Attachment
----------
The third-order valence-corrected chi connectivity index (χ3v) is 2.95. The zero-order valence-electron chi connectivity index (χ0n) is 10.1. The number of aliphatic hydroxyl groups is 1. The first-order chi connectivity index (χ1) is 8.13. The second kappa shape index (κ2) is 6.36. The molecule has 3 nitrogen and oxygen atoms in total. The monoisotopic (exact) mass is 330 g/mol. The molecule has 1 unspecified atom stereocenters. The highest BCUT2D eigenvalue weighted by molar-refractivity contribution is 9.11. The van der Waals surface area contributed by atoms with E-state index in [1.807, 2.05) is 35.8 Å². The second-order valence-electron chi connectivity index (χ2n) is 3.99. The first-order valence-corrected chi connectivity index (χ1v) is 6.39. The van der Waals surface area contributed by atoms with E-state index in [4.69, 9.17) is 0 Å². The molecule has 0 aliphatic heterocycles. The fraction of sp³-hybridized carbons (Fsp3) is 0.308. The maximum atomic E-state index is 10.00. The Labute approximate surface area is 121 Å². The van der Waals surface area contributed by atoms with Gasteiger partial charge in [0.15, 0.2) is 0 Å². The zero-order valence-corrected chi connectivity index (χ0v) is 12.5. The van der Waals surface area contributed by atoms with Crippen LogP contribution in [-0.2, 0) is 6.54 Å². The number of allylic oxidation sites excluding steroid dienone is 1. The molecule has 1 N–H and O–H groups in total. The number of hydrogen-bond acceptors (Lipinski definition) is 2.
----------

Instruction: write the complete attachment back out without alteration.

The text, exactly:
The third-order valence-corrected chi connectivity index (χ3v) is 2.95. The zero-order valence-electron chi connectivity index (χ0n) is 10.1. The number of aliphatic hydroxyl groups is 1. The first-order chi connectivity index (χ1) is 8.13. The second kappa shape index (κ2) is 6.36. The molecule has 3 nitrogen and oxygen atoms in total. The monoisotopic (exact) mass is 330 g/mol. The molecule has 1 unspecified atom stereocenters. The highest BCUT2D eigenvalue weighted by molar-refractivity contribution is 9.11. The van der Waals surface area contributed by atoms with E-state index in [1.807, 2.05) is 35.8 Å². The second-order valence-electron chi connectivity index (χ2n) is 3.99. The first-order valence-corrected chi connectivity index (χ1v) is 6.39. The van der Waals surface area contributed by atoms with E-state index in [4.69, 9.17) is 0 Å². The molecule has 0 aliphatic heterocycles. The fraction of sp³-hybridized carbons (Fsp3) is 0.308. The maximum atomic E-state index is 10.00. The Labute approximate surface area is 121 Å². The van der Waals surface area contributed by atoms with Gasteiger partial charge in [0.15, 0.2) is 0 Å². The zero-order valence-corrected chi connectivity index (χ0v) is 12.5. The van der Waals surface area contributed by atoms with Crippen LogP contribution in [-0.2, 0) is 6.54 Å². The number of allylic oxidation sites excluding steroid dienone is 1. The molecule has 1 N–H and O–H groups in total. The number of hydrogen-bond acceptors (Lipinski definition) is 2.